And considering their behavior in recent years, it’s not as though any of “xem” have a leg to stand on to claim viewpoint discrimination.  If they want to break the truce of civility, so be it – let xem reap what they’ve sown.  Those of us who live in the real world don’t need xem… they need us, just as a parasite needs a host.

The hosts, as our current politics show, are getting a little tired of the non-productive bloodsuckers…

Every Kid gets a trophy

Indeed

Today’s read:

“It’s disheartening that an avowed socialist is a viable candidate for president of the United States. Socialism is a dead end. For hundreds of years, it has failed everywhere it’s been adopted. The enthusiasm of our youth for the candidacy of Bernie Sanders is a symptom of our failure to educate them, not only in history, government and economics, but also basic morality…”

Read the entire thing.  Even as our nation reaches $19 trillion of acknowledged debt, too many people still seem to think it’s the best source of lots of goodies.  We’ve reached a point today where in education there is emphasis on science, technology, computing… but not on the lessons learned from basic human experience over 4,000+ years of recorded history.  And we wonder why we’re repeating mistakes that should have been proscribed long ago.

Those who don't study history are doomed to repeat it Yet those who do study history are doomed to stand by helplessly while everyone else repeats it

The past as a battlefield

What does the French Revolution and the Khmer Rouge have in common?  Upon achieving power, both tried to make a clean break from the past, as though man had entered a new era of perfection.  For the Khmer Rouge, it was now “Year Zero.”  For the French revolutionaries, everything from the names of the months to the way anything was measured was fair game for change.

This is a dangerous tendency for radicals, and even more dangerous for those — including the living — they feel a need to ‘erase.’  So it should be with great seriousness that we confront the new anti-historiography on college campuses.

A student group called the Black Justice League is demanding that Princeton University, which Wilson molded in his image first as professor, then as the school’s president, acknowledge “the racist legacy of Woodrow Wilson” and move to strip his name from both the public policy school and the residential college. For good measure, these student radicals want Princeton to institute courses on “the history of marginalized peoples” as well as “cultural competency training.”

As the linked article points out, Wilson’s racism was a product of his times, in the same way the author of the Declaration of Independence (that would be Thomas Jefferson, college students) was himself a slaveholder.  There is but One person who can be honored for a perfect legacy.  So the tendency to “unperson” historical figures who do not live up to modern sensibilities is simply a quest for perpetual outrage, yet another version of Orwell’s “Two Minutes’ Hate” to fire up the revolutionary vanguard.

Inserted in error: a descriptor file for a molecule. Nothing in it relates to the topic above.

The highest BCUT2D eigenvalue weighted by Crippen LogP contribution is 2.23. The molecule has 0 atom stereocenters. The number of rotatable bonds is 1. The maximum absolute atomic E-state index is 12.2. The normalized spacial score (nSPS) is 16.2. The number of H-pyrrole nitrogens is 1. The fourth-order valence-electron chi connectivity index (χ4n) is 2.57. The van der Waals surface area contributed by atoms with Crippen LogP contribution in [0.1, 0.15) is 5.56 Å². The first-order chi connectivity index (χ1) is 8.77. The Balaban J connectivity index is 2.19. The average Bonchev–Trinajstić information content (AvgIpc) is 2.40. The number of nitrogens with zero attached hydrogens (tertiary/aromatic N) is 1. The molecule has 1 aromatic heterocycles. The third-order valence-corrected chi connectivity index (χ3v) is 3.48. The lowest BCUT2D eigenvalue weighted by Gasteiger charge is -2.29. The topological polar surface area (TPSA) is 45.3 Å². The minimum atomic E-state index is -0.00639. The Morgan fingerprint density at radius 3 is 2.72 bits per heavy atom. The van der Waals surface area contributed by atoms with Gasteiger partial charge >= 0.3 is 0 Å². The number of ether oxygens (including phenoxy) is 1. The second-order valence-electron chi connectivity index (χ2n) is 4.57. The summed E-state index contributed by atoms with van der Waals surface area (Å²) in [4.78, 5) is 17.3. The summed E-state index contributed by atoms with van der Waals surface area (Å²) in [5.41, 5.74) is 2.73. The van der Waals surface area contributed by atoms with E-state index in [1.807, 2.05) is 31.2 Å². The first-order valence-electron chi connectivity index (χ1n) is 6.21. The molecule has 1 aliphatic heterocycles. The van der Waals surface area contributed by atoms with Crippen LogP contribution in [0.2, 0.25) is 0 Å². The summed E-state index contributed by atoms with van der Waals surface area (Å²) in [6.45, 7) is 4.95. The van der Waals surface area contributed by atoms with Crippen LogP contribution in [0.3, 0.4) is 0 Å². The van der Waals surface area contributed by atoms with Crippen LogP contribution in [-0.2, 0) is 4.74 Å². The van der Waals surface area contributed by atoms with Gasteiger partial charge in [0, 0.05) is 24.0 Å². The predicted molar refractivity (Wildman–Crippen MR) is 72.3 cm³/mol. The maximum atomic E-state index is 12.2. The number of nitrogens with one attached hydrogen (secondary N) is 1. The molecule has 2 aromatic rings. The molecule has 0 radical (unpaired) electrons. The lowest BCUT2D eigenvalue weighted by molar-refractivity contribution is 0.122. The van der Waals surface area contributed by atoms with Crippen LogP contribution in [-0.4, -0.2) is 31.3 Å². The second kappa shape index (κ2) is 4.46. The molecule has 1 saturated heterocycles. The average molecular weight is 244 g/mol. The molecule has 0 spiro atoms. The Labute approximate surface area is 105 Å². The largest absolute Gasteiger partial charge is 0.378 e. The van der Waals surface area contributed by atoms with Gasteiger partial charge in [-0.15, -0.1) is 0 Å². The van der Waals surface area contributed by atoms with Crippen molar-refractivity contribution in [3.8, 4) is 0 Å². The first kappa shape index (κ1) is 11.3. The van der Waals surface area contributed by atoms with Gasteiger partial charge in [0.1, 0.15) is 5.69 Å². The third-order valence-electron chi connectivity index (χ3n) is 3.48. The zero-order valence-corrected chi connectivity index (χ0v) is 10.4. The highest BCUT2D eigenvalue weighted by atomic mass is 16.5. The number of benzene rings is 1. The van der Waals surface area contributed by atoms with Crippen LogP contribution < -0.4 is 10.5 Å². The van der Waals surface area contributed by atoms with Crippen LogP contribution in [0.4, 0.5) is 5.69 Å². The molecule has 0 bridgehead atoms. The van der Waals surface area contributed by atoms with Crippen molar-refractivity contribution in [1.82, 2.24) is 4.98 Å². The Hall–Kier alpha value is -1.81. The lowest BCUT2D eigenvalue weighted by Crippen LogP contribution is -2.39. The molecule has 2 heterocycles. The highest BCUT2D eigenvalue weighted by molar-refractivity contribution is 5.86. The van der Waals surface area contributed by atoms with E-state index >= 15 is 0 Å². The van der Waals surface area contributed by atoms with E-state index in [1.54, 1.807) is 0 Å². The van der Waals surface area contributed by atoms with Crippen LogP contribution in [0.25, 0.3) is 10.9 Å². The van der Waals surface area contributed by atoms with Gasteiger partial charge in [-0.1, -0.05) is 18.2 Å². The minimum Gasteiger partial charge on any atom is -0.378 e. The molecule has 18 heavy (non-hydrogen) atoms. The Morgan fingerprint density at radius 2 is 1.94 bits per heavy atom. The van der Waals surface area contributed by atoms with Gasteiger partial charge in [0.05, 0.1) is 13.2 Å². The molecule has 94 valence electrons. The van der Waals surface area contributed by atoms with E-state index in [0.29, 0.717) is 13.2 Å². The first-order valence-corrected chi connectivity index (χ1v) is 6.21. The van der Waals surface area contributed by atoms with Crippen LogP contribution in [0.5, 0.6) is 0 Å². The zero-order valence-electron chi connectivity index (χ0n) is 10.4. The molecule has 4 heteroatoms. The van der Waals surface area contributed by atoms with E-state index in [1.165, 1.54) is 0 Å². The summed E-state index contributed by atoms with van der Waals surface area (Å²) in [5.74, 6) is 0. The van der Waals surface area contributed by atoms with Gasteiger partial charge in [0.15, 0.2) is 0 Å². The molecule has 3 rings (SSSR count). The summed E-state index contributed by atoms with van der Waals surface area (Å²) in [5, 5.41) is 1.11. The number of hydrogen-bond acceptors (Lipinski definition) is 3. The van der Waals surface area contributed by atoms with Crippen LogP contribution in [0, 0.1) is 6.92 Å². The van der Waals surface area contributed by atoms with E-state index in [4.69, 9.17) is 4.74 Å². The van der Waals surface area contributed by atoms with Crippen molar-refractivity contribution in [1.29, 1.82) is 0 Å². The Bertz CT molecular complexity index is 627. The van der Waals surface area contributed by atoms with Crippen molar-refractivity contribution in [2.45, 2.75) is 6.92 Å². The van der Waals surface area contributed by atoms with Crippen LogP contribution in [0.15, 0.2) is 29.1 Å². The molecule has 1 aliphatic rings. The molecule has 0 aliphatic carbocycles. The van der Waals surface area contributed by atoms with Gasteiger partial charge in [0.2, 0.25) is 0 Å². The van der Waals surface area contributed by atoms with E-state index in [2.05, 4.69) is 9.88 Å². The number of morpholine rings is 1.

It also reveals the shallowness and fragility of today’s college students, some of whom apparently require therapy upon being ‘victimized’ by merely seeing a Confederate flag sticker!   Is it any wonder with such drama queens running amok that at least some university leaders have (finally) reminded the public higher education is “not a daycare center?” 

The ironic thing about these fans of the fainting couch now targeting Woodrow Wilson is that he’s one of the founders of their modern American ‘progressivism.’  His racist views aside, in my mind his legacy is far more tarnished for having advocated the theory of a ‘living constitution,’ laying the groundwork for an income tax and vastly expanded government, and for taking a very reluctant America into the First World War — a war in which we had no vital national interests.  Recall that Wilson was reelected in 1916 on a campaign slogan “he kept us out of war,” but then declared war on Germany five months later, mobilizing an unprecedented American propaganda machine to paper over the whiplash for the public.

So on the one hand it’s nice to see modern progressivism begin devouring its own.  On the other, we need to be aware of just how much higher education has become incubators for totalitarian impulses.  Very little separates the modern progressive who wants to airbrush Wilson out of Princeton from the actions of Joseph Stalin or Joseph Goebbels, who literally airbrushed ‘nonpersons’ from photos as though they’d never existed.